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Kasilingam Vs. Abharanji Chettiar [2008] Insc 238 (21 February 2008)

A.K.Mathur & Altamas Kabir

O R D E R

CIVIL APPEAL NOS. 85-86 OF 2002

1. These appeals by special leave are directed against the judgment and order dated 13.11.2000 passed by a learned Single Judge of the High Court of Madras in respondent's C.R.P Nos. 1280/1998 and 1281/1998 whereby the learned Single Judge has reversed the order passed by the First Appellate Court and maintained the judgment and decree granted by the Trial Court.

2. Brief facts which are necessary for the disposal of these appeals are that a suit was filed by the landlord-respondent herein for eviction of the tenant-appellant herein from the premises bearing Door No. 188 (Old No. 112) at Jawaharlal Nehru Street, Pondicherry on the ground that the premises is very old and in a dilapidated condition requiring demolition and that he has taken steps to get permission and approval from the competent authority for demolition and reconstruction. He filed another suit on the ground that the tenant-appellant had ceased to occupy the demised premises under Section 10(2)(vi) of the Pondicherry Buildings (Lease and Rent Control) Act, 1969 (hereinafter for short the 'Act'). The Trial Court decreed both the suits filed by the landlord-respondent and granted decree of eviction against the tenant-appellant herein.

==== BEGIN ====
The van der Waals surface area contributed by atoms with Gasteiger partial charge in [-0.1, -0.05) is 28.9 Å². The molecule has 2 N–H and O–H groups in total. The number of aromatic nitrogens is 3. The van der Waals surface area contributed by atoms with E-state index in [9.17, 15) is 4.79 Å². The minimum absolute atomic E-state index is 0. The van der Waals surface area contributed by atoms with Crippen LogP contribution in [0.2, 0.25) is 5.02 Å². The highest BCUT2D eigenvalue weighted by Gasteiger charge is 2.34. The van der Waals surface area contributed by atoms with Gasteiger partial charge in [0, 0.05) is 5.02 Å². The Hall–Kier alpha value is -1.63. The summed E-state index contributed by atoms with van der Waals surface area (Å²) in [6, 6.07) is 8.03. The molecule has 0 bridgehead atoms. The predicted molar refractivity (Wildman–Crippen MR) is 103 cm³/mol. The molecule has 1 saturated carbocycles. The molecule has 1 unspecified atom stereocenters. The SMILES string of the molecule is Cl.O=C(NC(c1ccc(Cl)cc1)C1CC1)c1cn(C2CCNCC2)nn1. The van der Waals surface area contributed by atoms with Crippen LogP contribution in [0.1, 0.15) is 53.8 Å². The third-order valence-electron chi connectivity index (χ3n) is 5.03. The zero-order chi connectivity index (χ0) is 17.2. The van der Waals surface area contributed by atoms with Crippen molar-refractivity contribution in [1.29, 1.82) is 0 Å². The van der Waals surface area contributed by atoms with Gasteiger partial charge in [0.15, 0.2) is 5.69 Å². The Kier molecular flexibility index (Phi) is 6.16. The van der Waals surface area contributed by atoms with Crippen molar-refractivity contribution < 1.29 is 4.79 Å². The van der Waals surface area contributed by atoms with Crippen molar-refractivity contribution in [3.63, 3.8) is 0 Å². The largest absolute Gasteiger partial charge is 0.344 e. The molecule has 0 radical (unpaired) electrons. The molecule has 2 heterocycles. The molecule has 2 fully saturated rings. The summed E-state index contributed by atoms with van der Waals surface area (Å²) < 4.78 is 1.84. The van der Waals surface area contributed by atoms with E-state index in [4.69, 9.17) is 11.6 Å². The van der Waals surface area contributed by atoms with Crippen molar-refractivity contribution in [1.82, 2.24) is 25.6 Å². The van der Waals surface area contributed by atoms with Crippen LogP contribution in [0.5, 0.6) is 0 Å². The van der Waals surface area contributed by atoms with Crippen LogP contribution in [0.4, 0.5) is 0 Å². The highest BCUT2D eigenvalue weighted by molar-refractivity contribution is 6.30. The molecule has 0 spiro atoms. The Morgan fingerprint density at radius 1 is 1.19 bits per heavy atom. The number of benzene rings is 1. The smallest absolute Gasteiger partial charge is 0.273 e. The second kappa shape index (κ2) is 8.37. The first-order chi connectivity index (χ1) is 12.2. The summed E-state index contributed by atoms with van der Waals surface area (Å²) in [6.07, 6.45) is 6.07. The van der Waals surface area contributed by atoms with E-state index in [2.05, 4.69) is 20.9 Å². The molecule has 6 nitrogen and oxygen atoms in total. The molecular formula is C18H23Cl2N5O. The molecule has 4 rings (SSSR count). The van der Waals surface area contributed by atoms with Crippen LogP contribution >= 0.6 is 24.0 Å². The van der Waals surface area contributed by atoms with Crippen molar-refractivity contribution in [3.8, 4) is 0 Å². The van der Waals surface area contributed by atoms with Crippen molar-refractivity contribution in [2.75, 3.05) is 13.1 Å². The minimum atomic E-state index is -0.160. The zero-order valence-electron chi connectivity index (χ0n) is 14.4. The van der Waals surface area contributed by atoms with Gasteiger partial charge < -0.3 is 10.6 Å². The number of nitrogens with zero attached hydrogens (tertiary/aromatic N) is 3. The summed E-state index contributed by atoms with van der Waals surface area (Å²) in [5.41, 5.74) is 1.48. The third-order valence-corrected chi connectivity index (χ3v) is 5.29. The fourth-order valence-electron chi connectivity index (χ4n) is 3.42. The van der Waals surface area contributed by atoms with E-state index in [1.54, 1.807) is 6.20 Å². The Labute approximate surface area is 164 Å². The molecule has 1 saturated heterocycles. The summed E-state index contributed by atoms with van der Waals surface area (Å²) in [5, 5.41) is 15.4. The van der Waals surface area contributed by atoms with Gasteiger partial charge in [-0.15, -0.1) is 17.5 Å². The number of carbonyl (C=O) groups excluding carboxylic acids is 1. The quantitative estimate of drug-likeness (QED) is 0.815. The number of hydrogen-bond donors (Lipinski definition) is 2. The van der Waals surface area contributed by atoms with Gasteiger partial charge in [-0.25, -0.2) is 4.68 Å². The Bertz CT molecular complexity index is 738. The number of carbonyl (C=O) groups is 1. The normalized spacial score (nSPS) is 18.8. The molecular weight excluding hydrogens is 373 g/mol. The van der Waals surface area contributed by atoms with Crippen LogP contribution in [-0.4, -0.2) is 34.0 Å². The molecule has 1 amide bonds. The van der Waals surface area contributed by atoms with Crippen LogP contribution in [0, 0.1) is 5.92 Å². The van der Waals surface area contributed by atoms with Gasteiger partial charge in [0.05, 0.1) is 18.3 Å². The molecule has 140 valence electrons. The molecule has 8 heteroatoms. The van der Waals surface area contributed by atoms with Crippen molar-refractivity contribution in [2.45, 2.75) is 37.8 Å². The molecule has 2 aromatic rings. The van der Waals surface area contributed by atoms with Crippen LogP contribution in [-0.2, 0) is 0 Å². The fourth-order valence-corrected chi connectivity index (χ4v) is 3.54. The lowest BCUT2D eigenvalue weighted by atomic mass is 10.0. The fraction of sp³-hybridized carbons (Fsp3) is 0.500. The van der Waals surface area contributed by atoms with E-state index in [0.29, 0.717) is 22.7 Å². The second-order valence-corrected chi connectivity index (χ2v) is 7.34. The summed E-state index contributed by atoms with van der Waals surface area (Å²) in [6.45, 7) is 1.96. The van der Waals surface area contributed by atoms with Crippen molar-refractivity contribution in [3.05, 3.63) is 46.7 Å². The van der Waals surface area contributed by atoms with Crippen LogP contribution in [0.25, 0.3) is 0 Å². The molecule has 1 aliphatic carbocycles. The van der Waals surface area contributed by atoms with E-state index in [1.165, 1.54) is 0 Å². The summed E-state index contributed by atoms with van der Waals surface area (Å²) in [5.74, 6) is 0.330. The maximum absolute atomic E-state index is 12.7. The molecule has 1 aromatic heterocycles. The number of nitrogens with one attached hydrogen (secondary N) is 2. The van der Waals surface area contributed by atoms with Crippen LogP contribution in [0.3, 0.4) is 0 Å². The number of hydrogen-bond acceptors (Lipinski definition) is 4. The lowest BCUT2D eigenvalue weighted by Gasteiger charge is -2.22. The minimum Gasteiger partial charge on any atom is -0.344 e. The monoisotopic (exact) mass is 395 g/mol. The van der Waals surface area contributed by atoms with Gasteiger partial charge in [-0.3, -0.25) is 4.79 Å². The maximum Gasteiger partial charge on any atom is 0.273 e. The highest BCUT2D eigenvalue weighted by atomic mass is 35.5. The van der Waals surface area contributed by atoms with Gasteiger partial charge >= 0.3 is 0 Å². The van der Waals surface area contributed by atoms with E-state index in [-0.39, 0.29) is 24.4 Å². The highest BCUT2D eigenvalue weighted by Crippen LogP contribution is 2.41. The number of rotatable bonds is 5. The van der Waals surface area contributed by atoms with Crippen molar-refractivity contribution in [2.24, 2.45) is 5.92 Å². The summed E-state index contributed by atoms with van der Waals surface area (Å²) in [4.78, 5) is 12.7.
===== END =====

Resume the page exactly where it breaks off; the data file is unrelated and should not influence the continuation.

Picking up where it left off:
Aggrieved against both the said judgments and decrees of the Trial Court, the appellant herein preferred two separate appeals before the Appellate Authority. The Appellate Authority reversed both the judgments and decrees passed by the Trial Court. Aggrieved against the orders passed by the First Appellate Court, the landlord-respondent herein preferred two revision petitions before the High Court of Madras wherein a learned Single Judge has reversed the orders passed by the Appellate Authority and maintained the judgment and decree of the Trial Court. Hence, the present appeals by special leave have been filed by the tenant-appellant.

3. Learned counsel for the appellant submitted that under Section 25 of the Act a revision petition is maintainable before the High Court and in revision the High Court could not have reversed the finding of fact recorded by the First Appellate Court. In support of his submission, he has placed reliance on a decision of this Court in the case of

4. We have heard counsel for the parties and perused the impugned judgments and orders. It is true that Section 25 of the Act is almost pari materia with the Tamil Nadu (Lease and Rent Control) Act, 1960 (hereinafter for short the "Tamil Nadu Act").

5. Section 25 of the Tamil Nadu Act came up for consideration before this Court in the case of P.M. Punnoose (supra) where this Court held that the revisional jurisdiction conferred upon the High Court is not as narrow as one under Section 115 of the Code of Civil Procedure; nevertheless a finding of fact arrived at by the Appellate Authority cannot be lightly interfered with by the High Court acting like a court of appeal and reappreciating the evidence. Their Lordships in para 17 observed as under:- "It is true that the revisional jurisdiction conferred upon the High Court is not as narrow as one under Section 115 of the Code of Civil Procedure; nevertheless a finding of fact arrived at by the Appellate Authority cannot be lightly interfered with by the High Court acting like a court of appeal and reappreciating the evidence."